Thousands of Americans woke up in the dark on Christmas Eve as the destructive winds and snow from the winter storm knocked out power lines and endangered drivers across the country, killing at least 11 people in its path No trees were lit.
As bone-chilling temperatures continue to loom over the U.S. this holiday weekend, relentless storms are battering parts of the Midwest and East, with snow, blizzards and even flooding along the Northeast coast. There is no sign of slack in sight until Christmas is over.
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At least 11 people have died in four states since Wednesday, the result of dangerous and life-threatening conditions across swaths of the country this week.
Three people have died in weather-related crashes in Kansas, the Kansas Highway Patrol told CNN on Friday.
In Kansas City, Missouri, a person died after his vehicle slid off an icy road and into a frozen creek, emergency responders with the Kansas City Police Department said.
Four people died in a car crash in Ohio and others were injured, the governor said. McDwin said.
Kentucky reported three deaths from the storm: two in car crashes and one homeless in Governor Louisville. Andy Beshear said. Police said the man’s body was found outside with no obvious signs of trauma – an autopsy is needed to determine the cause of death.
For days, forecasters and officials have been sounding the alarm about the potential severity of the storm, while imploring drivers to stay off icy, snow-covered roads and imploring fellow travelers to alter their vacation plans to ensure optimal safety.
“Remember, your loved ones are more concerned about whether you survive and next Christmas than whether you get through this Christmas,” Beshear told CNN on Friday.
“People need to stay off the road. … Being together is more important than ever, but staying safe is more important than that,” Beshear added.
The storm has sounded an ominous warning as blizzard conditions continue to roll in from the Great Lakes and the interior Northeast, bringing a double threat of snow and high winds.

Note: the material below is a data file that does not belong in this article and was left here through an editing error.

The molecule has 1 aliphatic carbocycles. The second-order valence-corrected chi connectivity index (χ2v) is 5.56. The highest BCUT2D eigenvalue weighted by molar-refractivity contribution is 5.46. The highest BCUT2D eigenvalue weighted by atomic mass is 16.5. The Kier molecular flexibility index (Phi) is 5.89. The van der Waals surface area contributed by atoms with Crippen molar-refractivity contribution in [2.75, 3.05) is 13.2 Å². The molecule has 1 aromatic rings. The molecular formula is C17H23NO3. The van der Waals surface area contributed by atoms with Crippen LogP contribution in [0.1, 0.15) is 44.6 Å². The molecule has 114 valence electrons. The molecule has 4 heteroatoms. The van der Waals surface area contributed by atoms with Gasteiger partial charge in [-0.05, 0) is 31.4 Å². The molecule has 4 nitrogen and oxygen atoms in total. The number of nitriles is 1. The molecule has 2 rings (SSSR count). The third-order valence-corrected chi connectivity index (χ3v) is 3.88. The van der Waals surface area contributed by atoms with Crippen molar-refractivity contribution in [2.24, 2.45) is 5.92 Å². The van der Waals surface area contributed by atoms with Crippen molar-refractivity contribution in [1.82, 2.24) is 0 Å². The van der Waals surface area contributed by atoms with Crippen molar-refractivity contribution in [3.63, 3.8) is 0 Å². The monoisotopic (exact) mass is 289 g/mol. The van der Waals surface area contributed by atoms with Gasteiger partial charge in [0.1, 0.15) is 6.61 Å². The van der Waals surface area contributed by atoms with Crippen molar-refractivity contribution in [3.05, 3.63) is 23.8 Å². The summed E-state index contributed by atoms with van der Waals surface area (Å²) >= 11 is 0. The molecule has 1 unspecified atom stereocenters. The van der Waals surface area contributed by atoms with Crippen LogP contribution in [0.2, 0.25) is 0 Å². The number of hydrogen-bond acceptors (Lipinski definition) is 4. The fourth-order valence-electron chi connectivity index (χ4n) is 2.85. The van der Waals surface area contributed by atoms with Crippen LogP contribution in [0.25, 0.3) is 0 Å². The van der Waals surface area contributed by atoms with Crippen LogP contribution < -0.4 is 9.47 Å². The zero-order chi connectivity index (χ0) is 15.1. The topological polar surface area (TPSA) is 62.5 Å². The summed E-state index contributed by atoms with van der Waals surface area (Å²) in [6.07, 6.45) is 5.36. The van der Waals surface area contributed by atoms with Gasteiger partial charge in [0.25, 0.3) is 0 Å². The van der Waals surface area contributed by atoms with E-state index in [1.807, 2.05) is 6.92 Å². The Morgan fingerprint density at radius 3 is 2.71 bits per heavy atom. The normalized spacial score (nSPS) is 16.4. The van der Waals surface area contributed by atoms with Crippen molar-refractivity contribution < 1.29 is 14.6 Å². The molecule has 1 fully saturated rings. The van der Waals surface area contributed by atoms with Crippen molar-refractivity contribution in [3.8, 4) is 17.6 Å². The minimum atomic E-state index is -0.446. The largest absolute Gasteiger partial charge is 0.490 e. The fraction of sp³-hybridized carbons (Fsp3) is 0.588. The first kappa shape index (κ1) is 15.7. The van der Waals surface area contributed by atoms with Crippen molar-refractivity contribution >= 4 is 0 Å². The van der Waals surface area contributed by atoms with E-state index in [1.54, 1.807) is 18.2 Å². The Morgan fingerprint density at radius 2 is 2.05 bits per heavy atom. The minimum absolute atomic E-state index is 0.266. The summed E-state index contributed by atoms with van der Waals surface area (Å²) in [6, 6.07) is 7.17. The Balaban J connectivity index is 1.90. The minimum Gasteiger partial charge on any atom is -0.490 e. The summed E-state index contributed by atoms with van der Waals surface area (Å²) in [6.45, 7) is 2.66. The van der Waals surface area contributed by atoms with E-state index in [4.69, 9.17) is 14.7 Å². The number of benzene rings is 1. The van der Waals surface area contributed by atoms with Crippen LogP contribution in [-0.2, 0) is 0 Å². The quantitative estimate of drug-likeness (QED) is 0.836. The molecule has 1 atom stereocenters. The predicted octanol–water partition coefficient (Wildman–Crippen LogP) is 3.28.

Hundreds of drivers were stranded and in need of rescue this week in states including New York, South Dakota and Minnesota. Some states have closed major highways to discourage drivers from driving. Additionally, more than 5,000 flights were canceled and more than 10,000 delayed on Friday.
To make matters worse, snowy conditions are possible even if snowfall stops or slows down, as winds are expected to approach or exceed 60 mph, causing damage and more power outages.
“If it does lose power, it’s going to be cold and dangerous,” said New York Homeland Security and Emergency Services Commissioner Jackie Bray, adding that people should seek shelter in the warmth that some counties offer. “Please don’t assume you can go overnight without the heat. You probably can’t.”
According to PowerOutage.US, so far hundreds of thousands of homes and businesses are without power, which means millions of residents Due to the continued extreme cold on Saturday, there may not be proper heating or hot water.
New Hampshire, New York and Virginia each had more than 50,000 outages as of early Saturday, while Maine reported more than 240,000 outages, the website showed.
In pictures: Winter storms affecting the US
This Christmas Eve, you can also look forward to the following:
• Many people are about to catch a cold: More than 175 million people are under wind chill warnings for much of the central and eastern United States. “Life-threatening low temperatures and dangerous wind chills are potentially life-threatening for stranded travelers,” the National Weather Service said.
• Record-breaking temperatures in the South: Atlanta and Tallahassee, Florida, are expected to see their coldest high temperatures on record on Dec. 24, according to the Weather Service.
• Severe cold elsewhere: Philadelphia and Pittsburgh will also have their coldest Christmas Eve on record on Saturday. Washington, D.C. could have its second coldest night on Christmas Eve, the first being in 1989. New York will experience its coldest Christmas Eve since 1906. Chicago expects temperatures to climb back above zero, but will still experience its coldest Christmas Eve since 1983.
• Flood threat persists: With heavy rain falling on melting snow, both coastal and inland flood risks await the Northeast. Moderate to isolated major coastal flooding is possible due to strong onshore winds.